How to write a Reference Letter
Here are some easy guidelines (in no specific order):
Explain how you know the applicant and how long you have known him/her.
In what respect is this person exceptional to others you have known with a similar background? List the applicant’s exceptional qualities and skills, especially those that are related to the applicant’s field of interest or job search. Give specific examples to back up what you have written.
Refer to the requester’s competency in a specific field and/or prior experience, organizational and communication skills, academic or other achievements, interaction with others, sound judgment, reliability, analytical ability, etc.
Omit weaknesses. If you can’t write a positive letter of reference, you should diplomatically decline when you are first approached.
State your own qualifications. Why should the reader be impressed with your reference letter?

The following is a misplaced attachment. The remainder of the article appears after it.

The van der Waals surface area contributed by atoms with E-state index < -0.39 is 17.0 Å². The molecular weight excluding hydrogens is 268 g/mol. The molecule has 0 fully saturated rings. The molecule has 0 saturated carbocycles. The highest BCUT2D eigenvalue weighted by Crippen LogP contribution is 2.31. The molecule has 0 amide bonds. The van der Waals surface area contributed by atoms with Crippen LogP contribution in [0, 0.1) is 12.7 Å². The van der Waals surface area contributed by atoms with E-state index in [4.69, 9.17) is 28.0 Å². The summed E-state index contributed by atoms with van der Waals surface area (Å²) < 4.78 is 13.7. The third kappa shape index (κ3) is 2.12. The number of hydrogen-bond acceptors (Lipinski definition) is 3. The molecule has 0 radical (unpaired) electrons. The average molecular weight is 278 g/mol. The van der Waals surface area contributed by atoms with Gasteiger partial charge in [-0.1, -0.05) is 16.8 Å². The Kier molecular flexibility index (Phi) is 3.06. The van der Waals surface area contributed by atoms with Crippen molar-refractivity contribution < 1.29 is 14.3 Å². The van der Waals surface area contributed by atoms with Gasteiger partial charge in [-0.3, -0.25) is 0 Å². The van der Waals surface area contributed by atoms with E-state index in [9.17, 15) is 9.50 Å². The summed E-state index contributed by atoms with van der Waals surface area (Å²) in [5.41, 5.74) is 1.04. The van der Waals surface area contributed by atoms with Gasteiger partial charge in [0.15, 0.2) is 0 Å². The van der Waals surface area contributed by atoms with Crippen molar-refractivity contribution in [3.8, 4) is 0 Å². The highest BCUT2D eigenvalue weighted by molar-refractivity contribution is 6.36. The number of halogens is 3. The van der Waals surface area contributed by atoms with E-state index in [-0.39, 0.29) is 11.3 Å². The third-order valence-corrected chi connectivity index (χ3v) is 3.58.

Emphasize key points that you want the reader to take note of on the resume or application. Be sure to elaborate meaningfully; don’t simply restate what he/she has already written.
Unless it is absolutely relevant, do not refer (either in a direct or implied reference) to the applicant’s race, religion, national origin, age, disability, gender, or marital status.
Don’t be too brief, but be succinct and make every word count. Generally speaking, a letter of reference for employment should be one page; a letter of reference for school admission should be one to two pages.
List your own contact information if you are willing to receive follow-up correspondence or answer questions.
Make the ending strong without overdoing it. Undo praise can be viewed as biased or insincere.
Proofread! The letter of reference represents both you and the applicant.